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Where are the Moms? Strategies to Recruit Female Youth Sport Coaches

Kean A. Wallace III and Amber M. Shipherd

Strategies Cover September October 2020

The benefits of youth sport participation are numerous and well documented (Women’s Sports Foundation, 2020). Each year, millions of children participate in youth sport in the United States (Aspen Institute State of Play, 2018). A variety of sport opportunities are offered by youth leagues, organizations, clubs, park districts, and schools. According to the Aspen Institute’s State of Play (2018), approximately 70% of children ages 6 to 12 years participate in a team or individual sport at least one day during the year. The majority of these organizations rely heavily on parent volunteers to coach the youth teams, and it is estimated that there are more than 6.5 million youth sport coaches in the United States (Aspen Institute State of Play, 2016).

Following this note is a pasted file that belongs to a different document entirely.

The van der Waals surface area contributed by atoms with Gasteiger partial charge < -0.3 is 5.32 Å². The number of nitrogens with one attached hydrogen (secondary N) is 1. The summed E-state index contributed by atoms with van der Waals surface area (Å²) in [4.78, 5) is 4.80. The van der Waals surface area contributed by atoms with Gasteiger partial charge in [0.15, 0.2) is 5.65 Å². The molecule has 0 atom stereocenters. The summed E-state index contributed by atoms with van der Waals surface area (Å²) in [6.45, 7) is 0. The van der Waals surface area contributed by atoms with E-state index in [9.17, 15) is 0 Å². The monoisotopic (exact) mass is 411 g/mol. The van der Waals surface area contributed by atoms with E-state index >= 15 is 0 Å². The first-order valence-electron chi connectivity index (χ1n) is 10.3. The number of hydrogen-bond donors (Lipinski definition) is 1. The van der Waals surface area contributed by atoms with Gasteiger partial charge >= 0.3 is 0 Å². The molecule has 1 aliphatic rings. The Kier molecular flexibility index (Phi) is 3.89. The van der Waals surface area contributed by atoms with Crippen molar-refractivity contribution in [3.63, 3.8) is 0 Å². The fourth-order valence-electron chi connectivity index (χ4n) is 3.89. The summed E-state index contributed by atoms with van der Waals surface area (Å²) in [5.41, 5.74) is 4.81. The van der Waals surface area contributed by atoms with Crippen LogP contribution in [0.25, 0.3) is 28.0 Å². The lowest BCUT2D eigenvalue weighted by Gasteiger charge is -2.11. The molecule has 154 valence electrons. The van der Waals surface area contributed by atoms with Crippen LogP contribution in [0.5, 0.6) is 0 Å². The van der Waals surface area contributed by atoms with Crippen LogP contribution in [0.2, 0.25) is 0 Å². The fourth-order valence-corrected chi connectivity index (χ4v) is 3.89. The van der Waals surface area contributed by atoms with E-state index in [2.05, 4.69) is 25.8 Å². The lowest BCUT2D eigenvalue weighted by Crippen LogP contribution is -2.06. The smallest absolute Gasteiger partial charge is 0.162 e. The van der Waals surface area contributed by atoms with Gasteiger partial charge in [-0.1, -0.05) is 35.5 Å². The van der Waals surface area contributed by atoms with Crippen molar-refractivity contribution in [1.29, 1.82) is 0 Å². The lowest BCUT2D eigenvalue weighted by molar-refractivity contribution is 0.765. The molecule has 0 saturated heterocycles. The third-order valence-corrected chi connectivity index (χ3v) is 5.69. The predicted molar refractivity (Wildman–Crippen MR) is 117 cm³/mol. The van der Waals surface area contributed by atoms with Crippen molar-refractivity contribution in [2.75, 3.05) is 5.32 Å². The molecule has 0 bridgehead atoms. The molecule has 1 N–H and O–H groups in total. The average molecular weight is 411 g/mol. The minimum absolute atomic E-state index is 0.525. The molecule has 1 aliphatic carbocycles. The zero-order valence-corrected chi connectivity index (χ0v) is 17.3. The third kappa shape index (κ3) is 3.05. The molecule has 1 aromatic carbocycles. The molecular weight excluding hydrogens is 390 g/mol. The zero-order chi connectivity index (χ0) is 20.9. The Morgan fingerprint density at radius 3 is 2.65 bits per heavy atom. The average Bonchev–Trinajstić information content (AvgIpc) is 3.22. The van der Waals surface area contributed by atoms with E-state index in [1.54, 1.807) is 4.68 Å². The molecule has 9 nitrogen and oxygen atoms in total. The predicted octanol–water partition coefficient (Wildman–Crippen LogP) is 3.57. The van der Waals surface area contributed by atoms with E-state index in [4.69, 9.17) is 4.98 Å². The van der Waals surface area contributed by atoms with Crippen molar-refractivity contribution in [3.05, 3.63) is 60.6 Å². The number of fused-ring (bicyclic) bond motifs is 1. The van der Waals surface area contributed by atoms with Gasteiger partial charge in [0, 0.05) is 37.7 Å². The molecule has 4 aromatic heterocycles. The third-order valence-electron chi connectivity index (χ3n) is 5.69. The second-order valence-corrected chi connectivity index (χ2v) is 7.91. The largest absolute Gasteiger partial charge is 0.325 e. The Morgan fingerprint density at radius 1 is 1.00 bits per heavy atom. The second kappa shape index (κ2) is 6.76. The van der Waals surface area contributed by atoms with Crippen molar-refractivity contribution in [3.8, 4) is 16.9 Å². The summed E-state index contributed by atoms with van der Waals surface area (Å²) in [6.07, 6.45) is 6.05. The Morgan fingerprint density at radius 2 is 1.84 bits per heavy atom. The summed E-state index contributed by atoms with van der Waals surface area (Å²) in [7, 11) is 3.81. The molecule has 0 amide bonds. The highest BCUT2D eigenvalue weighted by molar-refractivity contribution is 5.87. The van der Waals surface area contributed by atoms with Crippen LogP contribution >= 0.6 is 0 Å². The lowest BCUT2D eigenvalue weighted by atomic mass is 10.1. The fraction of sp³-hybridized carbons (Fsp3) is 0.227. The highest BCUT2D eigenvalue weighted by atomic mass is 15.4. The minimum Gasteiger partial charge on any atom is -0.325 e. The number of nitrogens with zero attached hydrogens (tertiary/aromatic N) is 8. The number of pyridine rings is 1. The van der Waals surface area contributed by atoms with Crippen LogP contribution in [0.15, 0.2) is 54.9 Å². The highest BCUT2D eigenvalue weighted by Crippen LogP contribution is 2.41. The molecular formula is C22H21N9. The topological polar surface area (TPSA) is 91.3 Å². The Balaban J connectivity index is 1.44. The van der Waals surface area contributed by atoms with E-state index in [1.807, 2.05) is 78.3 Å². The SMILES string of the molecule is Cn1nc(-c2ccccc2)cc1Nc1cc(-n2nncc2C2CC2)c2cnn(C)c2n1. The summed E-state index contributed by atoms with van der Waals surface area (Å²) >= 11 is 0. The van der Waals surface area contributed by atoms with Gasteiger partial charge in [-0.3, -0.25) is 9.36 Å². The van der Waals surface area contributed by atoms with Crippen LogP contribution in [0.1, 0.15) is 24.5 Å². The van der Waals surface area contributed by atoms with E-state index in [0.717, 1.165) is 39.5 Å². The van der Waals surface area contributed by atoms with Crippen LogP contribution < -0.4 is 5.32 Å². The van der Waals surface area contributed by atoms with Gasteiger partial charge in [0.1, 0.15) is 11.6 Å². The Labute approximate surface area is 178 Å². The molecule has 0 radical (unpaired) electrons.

Coaches can play a significant role in getting youth, especially girls, involved in sports and continuing participation in sports (Cooky, 2009). However, according to Messner and Bozada-Deas (2009), the majority of youth sport coaches are men, and women make up only an estimated 27% of youth coaches. This percentage is even lower when it comes to coaching boys’ youth sports and decreases as boys and girls get older. Conversely, women hold the majority of manager roles (Messner & Bozada-Deas, 2009). Rather than actually coaching, women’s roles include duties such as “team mom,” coordinating team schedules, organizing snacks, and other organizational activities. The small percentage of female youth sport coaches is surprising and problematic considering the number of women who have participated in sports since the inception of Title IX. The coaching gender imbalance could send the wrong message to children and youth about power, gender, and leadership and reinforce the notion that sport is a male-dominated, male-run, and male-centered activity (LaVoi & Leberman, 2015). For children who are impressionable, seeing mostly men in positions of power in sports does little to challenge and change the status quo (LaVoi & Leberman, 2015). The purpose of this article is to describe the benefits of having female coaches and potential strategies to encourage more women to coach youth sports.

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